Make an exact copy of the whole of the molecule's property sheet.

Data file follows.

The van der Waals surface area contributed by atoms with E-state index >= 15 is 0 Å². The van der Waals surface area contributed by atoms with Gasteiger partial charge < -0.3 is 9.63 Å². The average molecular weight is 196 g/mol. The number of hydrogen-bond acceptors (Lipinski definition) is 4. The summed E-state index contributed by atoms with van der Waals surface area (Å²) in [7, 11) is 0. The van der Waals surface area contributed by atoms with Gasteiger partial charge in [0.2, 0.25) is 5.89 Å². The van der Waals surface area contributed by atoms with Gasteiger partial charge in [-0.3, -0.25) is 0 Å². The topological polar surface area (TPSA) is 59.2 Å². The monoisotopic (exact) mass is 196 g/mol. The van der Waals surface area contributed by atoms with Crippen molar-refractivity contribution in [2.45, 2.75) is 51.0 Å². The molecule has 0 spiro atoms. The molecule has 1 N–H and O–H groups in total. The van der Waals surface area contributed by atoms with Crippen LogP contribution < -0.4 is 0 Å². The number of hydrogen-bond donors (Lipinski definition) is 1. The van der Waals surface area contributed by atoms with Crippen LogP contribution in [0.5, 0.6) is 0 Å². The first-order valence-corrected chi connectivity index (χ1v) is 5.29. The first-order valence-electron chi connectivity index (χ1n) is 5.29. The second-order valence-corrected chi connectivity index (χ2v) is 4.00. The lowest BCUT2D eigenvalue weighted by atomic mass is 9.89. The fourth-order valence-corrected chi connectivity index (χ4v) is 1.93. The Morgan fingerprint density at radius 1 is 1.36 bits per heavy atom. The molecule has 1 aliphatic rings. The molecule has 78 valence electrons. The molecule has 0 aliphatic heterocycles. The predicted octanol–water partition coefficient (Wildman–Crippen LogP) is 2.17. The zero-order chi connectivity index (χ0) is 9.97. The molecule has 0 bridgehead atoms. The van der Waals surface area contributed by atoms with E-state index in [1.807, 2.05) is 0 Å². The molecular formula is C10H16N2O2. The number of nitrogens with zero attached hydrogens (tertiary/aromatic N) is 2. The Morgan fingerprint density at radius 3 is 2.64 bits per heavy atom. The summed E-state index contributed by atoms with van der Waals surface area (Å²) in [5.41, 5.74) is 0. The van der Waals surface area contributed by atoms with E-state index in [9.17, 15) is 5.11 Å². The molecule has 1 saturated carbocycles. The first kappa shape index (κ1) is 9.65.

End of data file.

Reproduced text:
The van der Waals surface area contributed by atoms with E-state index >= 15 is 0 Å². The van der Waals surface area contributed by atoms with Gasteiger partial charge < -0.3 is 9.63 Å². The average molecular weight is 196 g/mol. The number of hydrogen-bond acceptors (Lipinski definition) is 4. The summed E-state index contributed by atoms with van der Waals surface area (Å²) in [7, 11) is 0. The van der Waals surface area contributed by atoms with Gasteiger partial charge in [0.2, 0.25) is 5.89 Å². The van der Waals surface area contributed by atoms with Gasteiger partial charge in [-0.3, -0.25) is 0 Å². The topological polar surface area (TPSA) is 59.2 Å². The monoisotopic (exact) mass is 196 g/mol. The van der Waals surface area contributed by atoms with Crippen molar-refractivity contribution in [2.45, 2.75) is 51.0 Å². The molecule has 0 spiro atoms. The molecule has 1 N–H and O–H groups in total. The van der Waals surface area contributed by atoms with Crippen LogP contribution < -0.4 is 0 Å². The number of hydrogen-bond donors (Lipinski definition) is 1. The van der Waals surface area contributed by atoms with Crippen LogP contribution in [0.5, 0.6) is 0 Å². The first-order valence-corrected chi connectivity index (χ1v) is 5.29. The first-order valence-electron chi connectivity index (χ1n) is 5.29. The second-order valence-corrected chi connectivity index (χ2v) is 4.00. The lowest BCUT2D eigenvalue weighted by atomic mass is 9.89. The fourth-order valence-corrected chi connectivity index (χ4v) is 1.93. The Morgan fingerprint density at radius 1 is 1.36 bits per heavy atom. The molecule has 1 aliphatic rings. The molecule has 78 valence electrons. The molecule has 0 aliphatic heterocycles. The predicted octanol–water partition coefficient (Wildman–Crippen LogP) is 2.17. The zero-order chi connectivity index (χ0) is 9.97. The molecule has 0 bridgehead atoms. The van der Waals surface area contributed by atoms with E-state index in [1.807, 2.05) is 0 Å². The molecular formula is C10H16N2O2. The number of nitrogens with zero attached hydrogens (tertiary/aromatic N) is 2. The Morgan fingerprint density at radius 3 is 2.64 bits per heavy atom. The summed E-state index contributed by atoms with van der Waals surface area (Å²) in [5.41, 5.74) is 0. The van der Waals surface area contributed by atoms with E-state index in [9.17, 15) is 5.11 Å². The molecule has 1 saturated carbocycles. The first kappa shape index (κ1) is 9.65.